The End of a Legend: Manny’s Music

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Manny’s Music, probably one of the most famous music stores in the United States, is closing it’s doors at the end of May.  Located on West 48th, the store was the supplier of choice among Jazz and Rock’s most famous players.  Dizzy Gillespie and Barney Kessel both shopped there and were good friends with the store’s owner Manny Goldrich.  Later when the store was run by Manny’s son, Henry, everyone from The Beatles to Jimi Hendrix to The Who came to Manny’s to buy equipment and try out the latest gear.

In an effort to preserve Manny’s Wall of Fame, a virtual wall has been created to display the all of the photos and to let everyone post their own personal stories about the store.  Full story…

Manny’s Music had been around nearly 75 years and over that time the store had amassed a gigantic collection of signed photographs of all the musicians who have shopped there over the years.  The New Yorker recently ran an article about the store and the efforts of Henry’s daughter, Holly Goldrich and filmmaker Sandi Bachom who have started to build a site called Manny’s Virtual Wall using the social networking site Ning.  Goldrich and Bachom are collecting videos, photos and stories from just about everyone who has had the pleasure of shopping at Manny’s Music.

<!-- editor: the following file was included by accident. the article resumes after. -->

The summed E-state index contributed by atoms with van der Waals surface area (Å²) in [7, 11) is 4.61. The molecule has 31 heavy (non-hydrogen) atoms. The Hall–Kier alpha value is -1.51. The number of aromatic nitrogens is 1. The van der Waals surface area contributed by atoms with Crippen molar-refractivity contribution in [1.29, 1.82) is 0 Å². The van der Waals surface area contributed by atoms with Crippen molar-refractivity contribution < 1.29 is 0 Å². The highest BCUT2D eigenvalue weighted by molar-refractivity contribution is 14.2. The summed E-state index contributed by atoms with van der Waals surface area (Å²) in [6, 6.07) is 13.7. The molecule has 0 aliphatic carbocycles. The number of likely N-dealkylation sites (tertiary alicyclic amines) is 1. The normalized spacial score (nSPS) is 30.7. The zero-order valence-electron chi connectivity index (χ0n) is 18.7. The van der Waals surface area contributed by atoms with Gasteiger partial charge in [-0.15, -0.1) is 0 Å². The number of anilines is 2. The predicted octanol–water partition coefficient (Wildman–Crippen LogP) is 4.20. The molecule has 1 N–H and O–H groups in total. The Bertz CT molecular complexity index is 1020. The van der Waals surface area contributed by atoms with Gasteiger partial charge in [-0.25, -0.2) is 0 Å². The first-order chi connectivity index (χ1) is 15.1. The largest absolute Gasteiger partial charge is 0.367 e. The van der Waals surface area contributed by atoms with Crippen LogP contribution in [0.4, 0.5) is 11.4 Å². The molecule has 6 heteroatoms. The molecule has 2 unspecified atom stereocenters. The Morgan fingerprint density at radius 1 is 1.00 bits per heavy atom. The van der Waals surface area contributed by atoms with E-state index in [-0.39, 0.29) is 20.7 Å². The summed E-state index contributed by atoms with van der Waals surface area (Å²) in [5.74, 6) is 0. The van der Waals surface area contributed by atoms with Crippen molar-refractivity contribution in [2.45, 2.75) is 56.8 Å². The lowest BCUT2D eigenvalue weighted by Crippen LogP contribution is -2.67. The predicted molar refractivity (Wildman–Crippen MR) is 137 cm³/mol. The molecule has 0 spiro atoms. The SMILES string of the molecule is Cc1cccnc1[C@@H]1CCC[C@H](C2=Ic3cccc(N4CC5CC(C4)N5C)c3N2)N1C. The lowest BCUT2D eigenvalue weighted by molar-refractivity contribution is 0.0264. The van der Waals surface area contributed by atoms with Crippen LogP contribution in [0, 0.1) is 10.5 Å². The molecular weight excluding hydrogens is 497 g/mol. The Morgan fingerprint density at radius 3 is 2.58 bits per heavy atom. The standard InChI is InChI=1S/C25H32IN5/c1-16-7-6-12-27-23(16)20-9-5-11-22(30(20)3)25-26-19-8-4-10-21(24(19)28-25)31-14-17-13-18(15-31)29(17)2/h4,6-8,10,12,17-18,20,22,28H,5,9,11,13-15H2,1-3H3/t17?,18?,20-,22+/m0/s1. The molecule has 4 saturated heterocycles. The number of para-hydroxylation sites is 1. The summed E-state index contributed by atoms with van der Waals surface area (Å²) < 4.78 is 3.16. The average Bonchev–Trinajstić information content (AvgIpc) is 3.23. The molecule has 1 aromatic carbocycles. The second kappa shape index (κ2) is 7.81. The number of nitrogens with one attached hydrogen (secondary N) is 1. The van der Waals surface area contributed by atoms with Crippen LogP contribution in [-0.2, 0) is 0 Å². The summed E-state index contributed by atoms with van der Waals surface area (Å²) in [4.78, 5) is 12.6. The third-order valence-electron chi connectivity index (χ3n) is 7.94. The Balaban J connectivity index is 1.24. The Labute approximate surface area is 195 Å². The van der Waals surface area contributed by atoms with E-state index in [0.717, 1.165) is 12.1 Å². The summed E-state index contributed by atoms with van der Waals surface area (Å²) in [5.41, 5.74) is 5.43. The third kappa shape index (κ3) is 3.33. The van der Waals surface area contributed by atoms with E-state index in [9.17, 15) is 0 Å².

Our favorite little tidbit from the New Yorker article describes Manny’s famously gruff sales staff:

Generations of guitar-besotted teen-agers followed their heroes through the doors, where they were greeted with thinly veiled hostility by the sales staff. The store didn’t encourage you to play the instruments unless you were famous, and you didn’t get to keep the pick when you were finished. “You gonna buy it today?” the head salesman, Carl, would ask menacingly.

Classic New York, but I think that just about describes every music store sales person I encountered growing up.  Former employee Blinky Philips also has a great piece on the closing of this legendary store.

Head over to Manny’s Virtual Wall and check out some of the videos and stories.  It’s a very cool site and it’s a nice homage to a great music store.

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